District 38: a closer look at finances

September 10, 2018 · Posted in All politics is local, Campaign 2018, Delmarva items, Maryland Politics, Politics, State of Conservatism · Comments Off on District 38: a closer look at finances 

Having looked at the races in District 37 yesterday, I know you’re waiting with bated breath for the really important one here in District 38 which will come at the end. (Always leave them wanting more.)

As opposed to the competition going on in its western neighbor, many District 38 denizens have their Delegates already all but selected. Barring a successful write-in campaign, both Delegate Carl Anderton, Jr. and Wayne Hartman will be representing their districts in January.

So let me review the parameters: I have pored over the campaign finance reports from each candidate submitted to the state Board of Elections beginning with the 2017 annual that covers from January of 2016. From there I subdivided contributions into five loose categories:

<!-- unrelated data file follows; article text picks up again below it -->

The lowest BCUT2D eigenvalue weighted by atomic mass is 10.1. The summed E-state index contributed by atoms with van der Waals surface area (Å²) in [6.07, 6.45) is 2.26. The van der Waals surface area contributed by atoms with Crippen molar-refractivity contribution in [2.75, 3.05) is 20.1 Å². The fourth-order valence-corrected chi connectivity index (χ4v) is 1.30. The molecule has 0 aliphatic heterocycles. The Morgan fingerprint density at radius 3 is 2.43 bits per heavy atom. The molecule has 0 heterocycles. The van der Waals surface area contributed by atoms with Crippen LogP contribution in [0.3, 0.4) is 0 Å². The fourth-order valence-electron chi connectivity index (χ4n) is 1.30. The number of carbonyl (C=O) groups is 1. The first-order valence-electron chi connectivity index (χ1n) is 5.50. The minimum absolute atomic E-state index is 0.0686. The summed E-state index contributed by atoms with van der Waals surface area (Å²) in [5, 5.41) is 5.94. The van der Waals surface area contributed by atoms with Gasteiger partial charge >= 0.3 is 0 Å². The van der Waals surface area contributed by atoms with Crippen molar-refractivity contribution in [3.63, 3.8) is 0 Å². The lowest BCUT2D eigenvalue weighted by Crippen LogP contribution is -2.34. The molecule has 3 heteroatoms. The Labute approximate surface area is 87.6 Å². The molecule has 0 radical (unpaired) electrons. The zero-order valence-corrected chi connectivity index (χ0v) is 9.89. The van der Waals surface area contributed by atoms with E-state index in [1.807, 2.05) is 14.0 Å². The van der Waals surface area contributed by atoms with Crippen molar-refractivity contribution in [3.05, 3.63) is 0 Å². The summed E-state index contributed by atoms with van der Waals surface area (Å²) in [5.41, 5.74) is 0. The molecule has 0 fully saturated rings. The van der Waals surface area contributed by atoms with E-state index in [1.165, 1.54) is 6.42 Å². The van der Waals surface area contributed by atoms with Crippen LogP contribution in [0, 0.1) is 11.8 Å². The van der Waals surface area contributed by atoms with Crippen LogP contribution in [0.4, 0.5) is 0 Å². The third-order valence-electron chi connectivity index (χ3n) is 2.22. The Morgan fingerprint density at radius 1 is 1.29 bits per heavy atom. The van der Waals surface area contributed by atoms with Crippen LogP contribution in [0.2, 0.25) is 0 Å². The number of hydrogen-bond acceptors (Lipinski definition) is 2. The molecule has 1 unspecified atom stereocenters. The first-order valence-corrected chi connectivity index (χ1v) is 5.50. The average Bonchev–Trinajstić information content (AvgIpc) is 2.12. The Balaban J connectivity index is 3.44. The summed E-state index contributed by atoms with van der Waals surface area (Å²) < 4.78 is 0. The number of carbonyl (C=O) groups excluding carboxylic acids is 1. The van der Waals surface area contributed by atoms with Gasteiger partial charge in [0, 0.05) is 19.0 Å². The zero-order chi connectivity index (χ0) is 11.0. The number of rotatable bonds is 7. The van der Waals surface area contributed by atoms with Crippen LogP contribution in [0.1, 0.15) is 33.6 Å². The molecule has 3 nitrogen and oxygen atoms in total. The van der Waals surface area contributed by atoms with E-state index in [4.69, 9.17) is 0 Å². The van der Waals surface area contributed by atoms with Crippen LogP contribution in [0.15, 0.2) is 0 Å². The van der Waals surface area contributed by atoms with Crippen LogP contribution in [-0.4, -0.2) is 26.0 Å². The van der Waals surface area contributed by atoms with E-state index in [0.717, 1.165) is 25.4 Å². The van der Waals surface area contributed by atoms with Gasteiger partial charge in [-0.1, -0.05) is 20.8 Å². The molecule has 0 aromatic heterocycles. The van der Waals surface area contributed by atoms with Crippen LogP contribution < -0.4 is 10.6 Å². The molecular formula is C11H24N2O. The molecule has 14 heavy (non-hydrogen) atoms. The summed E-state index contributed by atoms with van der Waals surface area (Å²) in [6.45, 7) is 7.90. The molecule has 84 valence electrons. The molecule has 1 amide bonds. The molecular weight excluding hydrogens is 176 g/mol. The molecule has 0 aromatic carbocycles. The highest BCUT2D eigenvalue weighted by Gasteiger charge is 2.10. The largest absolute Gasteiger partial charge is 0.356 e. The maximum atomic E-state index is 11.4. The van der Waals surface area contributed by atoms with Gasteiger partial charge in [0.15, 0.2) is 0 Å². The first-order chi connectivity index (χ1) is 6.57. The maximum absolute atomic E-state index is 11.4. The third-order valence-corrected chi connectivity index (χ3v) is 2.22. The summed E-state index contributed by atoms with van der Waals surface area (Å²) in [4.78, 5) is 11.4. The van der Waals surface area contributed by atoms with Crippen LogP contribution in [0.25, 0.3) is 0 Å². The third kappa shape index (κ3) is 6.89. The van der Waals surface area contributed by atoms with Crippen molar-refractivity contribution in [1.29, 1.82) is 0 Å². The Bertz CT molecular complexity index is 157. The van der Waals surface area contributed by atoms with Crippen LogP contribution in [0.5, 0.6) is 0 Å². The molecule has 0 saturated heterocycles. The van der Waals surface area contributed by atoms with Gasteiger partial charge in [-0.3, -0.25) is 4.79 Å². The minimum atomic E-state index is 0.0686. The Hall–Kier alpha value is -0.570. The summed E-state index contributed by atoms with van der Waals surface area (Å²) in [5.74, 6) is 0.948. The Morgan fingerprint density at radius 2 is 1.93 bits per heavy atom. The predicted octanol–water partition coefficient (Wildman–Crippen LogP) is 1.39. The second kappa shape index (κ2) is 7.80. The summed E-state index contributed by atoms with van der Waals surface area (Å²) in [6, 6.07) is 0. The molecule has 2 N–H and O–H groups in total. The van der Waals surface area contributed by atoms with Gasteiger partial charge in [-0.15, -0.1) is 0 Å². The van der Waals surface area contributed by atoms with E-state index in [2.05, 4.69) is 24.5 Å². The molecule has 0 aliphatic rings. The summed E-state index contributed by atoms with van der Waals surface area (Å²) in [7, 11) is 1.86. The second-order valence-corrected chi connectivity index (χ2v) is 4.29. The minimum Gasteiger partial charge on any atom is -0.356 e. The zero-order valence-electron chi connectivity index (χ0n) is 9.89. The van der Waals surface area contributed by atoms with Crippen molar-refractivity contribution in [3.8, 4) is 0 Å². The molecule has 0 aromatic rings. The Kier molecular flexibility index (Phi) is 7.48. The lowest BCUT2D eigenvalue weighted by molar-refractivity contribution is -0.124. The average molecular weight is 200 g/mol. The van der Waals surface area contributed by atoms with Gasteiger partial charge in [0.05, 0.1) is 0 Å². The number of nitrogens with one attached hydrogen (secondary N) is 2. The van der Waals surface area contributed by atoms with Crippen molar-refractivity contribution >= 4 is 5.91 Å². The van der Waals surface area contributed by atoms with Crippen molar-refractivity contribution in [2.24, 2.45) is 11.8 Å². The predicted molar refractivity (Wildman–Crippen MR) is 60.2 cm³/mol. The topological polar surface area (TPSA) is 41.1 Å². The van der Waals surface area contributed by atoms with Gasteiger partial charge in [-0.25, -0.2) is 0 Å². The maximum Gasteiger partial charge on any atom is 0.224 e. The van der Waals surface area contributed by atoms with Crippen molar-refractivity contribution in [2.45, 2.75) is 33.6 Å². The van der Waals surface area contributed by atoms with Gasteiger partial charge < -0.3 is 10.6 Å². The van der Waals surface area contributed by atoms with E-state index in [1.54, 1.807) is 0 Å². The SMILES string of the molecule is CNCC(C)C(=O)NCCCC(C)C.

• Donations from individuals within the area. For this exercise, the “area” is defined for both local districts as an address with a 216xx or 218xx zip code. Yes, the 216xx zip area is well outside the 38th District but it allows me apples-to-apples comparison with District 37 hopefuls – and there really aren’t a significant number of them, anyway.
  • Donations from individuals outside the 216xx and 218xx zip code area.
  • Donations from businesses within the area. Included in the definition of businesses are LLCs, LPs, and PAs.
  • Donations from businesses outside the area.
  • Donations from PACs. As a way of simplifying this, this also includes transfers from other campaign accounts, and (at my discretion) certain entities that were recognizable as similar to a political action committee, including larger businesses, unions, and governmental entities.

Having these all categorized and built into a spreadsheet, I can figure out several things: proportion of donations coming from each group, proportion of donations inside/outside the area, and an average donation. In many cases, I can compare and contrast candidates – but not always. Read on and you’ll find out why.

House District 38A:

Incumbent Republican (since 2010) Charles Otto vs. Democrat Kirkland Hall, Sr.

For Charles Otto:

  • 2 donations from individuals in area for $525
  • 1 donation from an individual outside of area for $250
  • 2 donations from businesses in area for $450
  • No donations from businesses outside of area
  • 6 donations from PACs and other committees for $4,600